The Truth About Ministry (and Life)

The anxious thoughts rolled in the morning after we got the big news. We finally had enough financial partnership to cover our budget, and we could start our next season of ministry. We’ve served with a large missions organization since 2004, and my new role in our org combines two of my greatest passions – writing and getting the Bible into the hands of women around the world. So what was I nervous about? Simply this: I might not be who my new team expects me to be.

When I interviewed for this position in March of last year, they made the decision to wait on me during our time of partnership development before our organization would move forward with the initiative I’ll be contributing to. I’m grateful to have the chance to be part of strategic planning from the ground floor, but the idea of a whole initiative being put on hold for me has been a bit overwhelming. What if what I bring to the table isn’t enough?

It wasn’t until a few days had passed that the “well duh” moment came. Here I was praying for confidence as I move forward, when what I really need is humility.

Confidence lands me in a place of feeling like I should be able to handle whatever ministry throws my way. Humility cradles me where it’s not about what I can do.

It’s never been about what I bring to the table. Not even kind of.

One of my favorite Bible stories when I was little was in Numbers 22, where God spoke through a donkey. He didn’t need elegance or eloquence or even humanness to communicate His message. In fact, the lowliness of the messenger made the words that much more attention grabbing. The Bible is full of stories of God using undeserving and even downright evil people to speak the truth. When Daniel interpreted a dream for Nebuchadnezzar, the violent Babylonian tyrant said, “Truly, your God is the greatest of gods, the Lord over kings, a revealer of mysteries, for you have been able to reveal this secret” (Daniel 2:46 NLT). Solid truth, but it didn’t keep Nebuchadnezzar from raising a gold statue of himself and commanding everyone to worship it. Then there was the high priest Caiaphas, who argued that Jesus should be crucified, prophetically telling the other religious leaders, “It’s better that one man should die for the people” (John 18:14 NLT). The fact that these men did not grasp the full reality of what they spoke does not change the truth of their words.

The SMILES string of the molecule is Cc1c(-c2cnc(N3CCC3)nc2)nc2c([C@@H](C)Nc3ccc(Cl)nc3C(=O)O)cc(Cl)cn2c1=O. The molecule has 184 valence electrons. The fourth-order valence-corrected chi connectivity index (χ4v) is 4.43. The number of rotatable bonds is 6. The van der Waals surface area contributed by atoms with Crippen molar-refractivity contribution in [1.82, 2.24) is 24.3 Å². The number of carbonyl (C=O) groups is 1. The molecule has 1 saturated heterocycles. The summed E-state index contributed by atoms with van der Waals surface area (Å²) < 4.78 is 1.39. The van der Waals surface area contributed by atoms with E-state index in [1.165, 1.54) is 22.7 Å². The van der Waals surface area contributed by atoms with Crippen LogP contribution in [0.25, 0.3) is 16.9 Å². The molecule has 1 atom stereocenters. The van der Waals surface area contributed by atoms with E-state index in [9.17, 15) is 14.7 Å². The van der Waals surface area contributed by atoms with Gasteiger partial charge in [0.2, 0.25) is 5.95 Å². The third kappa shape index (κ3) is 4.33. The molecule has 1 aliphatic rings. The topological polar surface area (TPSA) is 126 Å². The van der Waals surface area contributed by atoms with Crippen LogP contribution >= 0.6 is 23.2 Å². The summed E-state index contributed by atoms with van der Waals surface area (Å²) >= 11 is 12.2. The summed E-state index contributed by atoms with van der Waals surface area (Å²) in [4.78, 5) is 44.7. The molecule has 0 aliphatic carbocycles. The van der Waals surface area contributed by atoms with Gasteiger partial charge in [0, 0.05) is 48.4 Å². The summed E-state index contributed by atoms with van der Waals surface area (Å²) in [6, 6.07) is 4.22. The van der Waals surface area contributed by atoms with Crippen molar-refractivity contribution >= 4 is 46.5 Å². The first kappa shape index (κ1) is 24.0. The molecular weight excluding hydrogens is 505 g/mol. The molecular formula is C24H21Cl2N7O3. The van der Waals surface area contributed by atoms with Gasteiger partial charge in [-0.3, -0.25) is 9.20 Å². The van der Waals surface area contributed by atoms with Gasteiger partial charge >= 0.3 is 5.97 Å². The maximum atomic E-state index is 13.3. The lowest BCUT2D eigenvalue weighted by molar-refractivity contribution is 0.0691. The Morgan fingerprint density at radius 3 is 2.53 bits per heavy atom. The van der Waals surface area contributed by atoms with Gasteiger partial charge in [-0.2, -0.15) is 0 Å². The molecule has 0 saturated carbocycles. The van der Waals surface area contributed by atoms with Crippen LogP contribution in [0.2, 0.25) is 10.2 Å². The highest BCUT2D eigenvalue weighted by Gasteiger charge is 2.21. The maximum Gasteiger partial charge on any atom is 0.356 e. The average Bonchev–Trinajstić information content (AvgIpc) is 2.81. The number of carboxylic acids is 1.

I’ve spent most of my life in ministry contexts, both in the U.S. and overseas, and here’s what I’ve seen: There are people in ministry positions – missionaries, pastors, elders, teachers, worship leaders – who are wise, gentle, talented, competent, humble mirrors of Jesus’ heart. There are people in ministry positions who are struggling, stumbling along, trying to do the best they can with what they’ve been given. And there are people in ministry positions who are seriously misguided, self-absorbed, wounded and bitter, unhealthy and tangled in sin, even abusive and dangerous.

The astonishing miracle is that somehow God’s work is still going forward, sometimes through His children, and sometimes in spite of us.

Because it isn’t about what we bring to the table. Not even kind of.

Destructive behavior in ministry and life creates all kinds of havoc. It can wound, divide, confuse, and deceive. It can create a tidal wave of suffering that wrecks hearts in a broad and far-reaching path. It can hold people captive and blow up relationships and devastate teams and wipe out ministry constructs and make God ache.

But it cannot ultimately derail God’s redemptive work. Nothing, nobody’s brokenness or incompetence or misunderstanding or weakness or pride or sin or absence can keep God’s Word from being spread or His Spirit from restoring lives.

We are simply invited to His table, where what we bring is wanted and celebrated, but not needed. We get to offer what we have with joy, knowing that it isn’t up to us how those offerings will be used and it isn’t within our power to stop the flow of God’s grace.

I can just about guarantee that I will disappoint my new team in some way, and they will disappoint me, too. Somewhere along the line there will be bumps that will require grace and some work to overcome. There will probably be broken expectations and sometimes a feeling of not-enoughness.

But that’s ok. Because the truth is that none of this – ministry, parenting, marriage, life – hinges on our ability to handle it. We get to just show up and be part of what God is already doing, to see healing in motion and allow His work to pass through our open hands, to see Him pick up pieces of hearts and families and communities and rebuild them in His own time into beauty we couldn’t have planned.

We get to let go of the thickness of pride, to fade transparent into glory, to become a lens through which people can see Him.

And the only thing we need to be is His.

 “He must become greater and greater, and I must become less and less.” ~John 3:30 (NLT)

“’Blessings on the King who comes in the name of the LORD! Peace in heaven and glory in the highest heaven!’ But some of the Pharisees among the crowd said, ’Teacher, rebuke your followers for saying things like that!’ He replied, ‘If they kept quiet, the stones along the road would burst into cheers!’” ~Luke 19:38-40 (NLT)

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